Prejudice And Necrotizing Enterocolitis

When I visited Canada for the first time, in 1980, part of my month-long visit with a friend was attending the Assembly of the Northwest Territories First Nations in Fort Good Hope—Dene Tha’ country. Darlene, the Indigenous girlfriend of an oil patch worker, had invited my friend and me along for the powwow at her grandmother’s village. We packed up a freight canoe and took her, her white man, and their baby to her village downstream from Norman Wells on the mighty Mackenzie River.

We camped out by the river in our brand-new, white canvas tent, purchased at the only store. The CBC radio crew and our group of three were the only non-Indigenous. This town of log homes, a few boxy social housing units, a church, and a school was the Hudson Bay Co. Darlene’s grandmother arrived to get Darlene and kindly invited us to attend the communal meals. Young local activists took time to educate us silly foreigners. I heard about the government’s shocking abductions of children from their families and the complete betrayal of treaty rights. I met some local leaders and will never forget the man named after the great Dutch humanist, Erasmus. The assembly of representatives elected George Erasmus as their new leader.

Over the four days of my stay, I became spellbound by the people, their meetings and praying rituals in the willow-pole enclosure, the lovely communal meals, wild meat roasted over the in-ground pits, and the hand games, the drumming, chanting and dancing at the school gym each night till midnight. I listened to the wolves howl in answer to the sled dogs, tied up by their dens in front of every home.

The events took place in a sober state, as the area was dry, surveillance by the locals. My attachment to Canada’s First Nations was born then and there. I became their advocate in a white world full of Canadian prejudice.

Two years later, I landed as a new immigrant in a small town in central Alberta. I watched CBC’s First Ministers Conference broadcast in 1983, transfixed, full of hope. George Erasmus pleaded eloquently for First Nations’ right to self-government and a place at the table. Yet, Pierre Trudeau didn’t think that making space for the Indigenous in this political forum would benefit the country. With the First Ministers Conferences deleted from the agenda a few years later, the question became moot. The provinces became ever less attached to the idea of unity, preferring to chart their own course.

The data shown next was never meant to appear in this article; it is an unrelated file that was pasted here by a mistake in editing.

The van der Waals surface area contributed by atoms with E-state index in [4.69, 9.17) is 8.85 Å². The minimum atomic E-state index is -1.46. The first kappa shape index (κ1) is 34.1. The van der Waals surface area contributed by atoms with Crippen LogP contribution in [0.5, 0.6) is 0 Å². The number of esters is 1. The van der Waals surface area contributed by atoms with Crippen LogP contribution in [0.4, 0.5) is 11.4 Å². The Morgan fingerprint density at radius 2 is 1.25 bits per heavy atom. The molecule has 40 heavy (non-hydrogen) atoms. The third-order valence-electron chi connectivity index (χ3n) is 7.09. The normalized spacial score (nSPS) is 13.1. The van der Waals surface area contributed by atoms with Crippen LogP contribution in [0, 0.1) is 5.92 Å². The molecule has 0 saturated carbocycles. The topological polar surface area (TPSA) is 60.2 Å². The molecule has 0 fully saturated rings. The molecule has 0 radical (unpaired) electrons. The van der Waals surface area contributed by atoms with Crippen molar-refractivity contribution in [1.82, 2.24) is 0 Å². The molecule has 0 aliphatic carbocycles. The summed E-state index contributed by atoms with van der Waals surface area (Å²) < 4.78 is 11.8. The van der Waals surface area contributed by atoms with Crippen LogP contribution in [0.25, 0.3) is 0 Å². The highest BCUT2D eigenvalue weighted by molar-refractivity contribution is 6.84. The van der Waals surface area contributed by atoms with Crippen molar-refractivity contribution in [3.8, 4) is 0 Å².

In 1986, I landed a maternity backfill job as a play therapist for vulnerable children in northern Alberta, an area of remote Indigenous communities and reserves surrounding Slave Lake. The play sessions happened at their homes, so I met up weekly with Indigenous and white families.

One of my clients was preemie Lily with her sweetest family of all. Will was in his early forties, a hunter-trapper and a quiet man, tall and gentle. His wife, Candace, nineteen, was the beautiful and loving mother of their three-year-old, robust son Johnny and their newborn daughter. Lily survived her birth at 28 weeks of gestation with a helicopter ride to the Edmonton hospital and the interventions from technological gadgets in the NICU. She came home at three months old—really her ninth month of gestation. I met her when she was one year old.

This quiet Indigenous family became dear to me during our working together in weekly sessions at their home. Candace was Will’s second wife. Their home was an old log home on the flats by the river with a wood stove for heating. With her sensitive, premature lungs, wood heating was not good for Lily, so the health unit financed the replacement gas heater. They lived a simple and sober life off the land. Fishing, hunting, and trapping, and seasonal berry gathering provided what they needed, with the occasional supplement from the welfare office.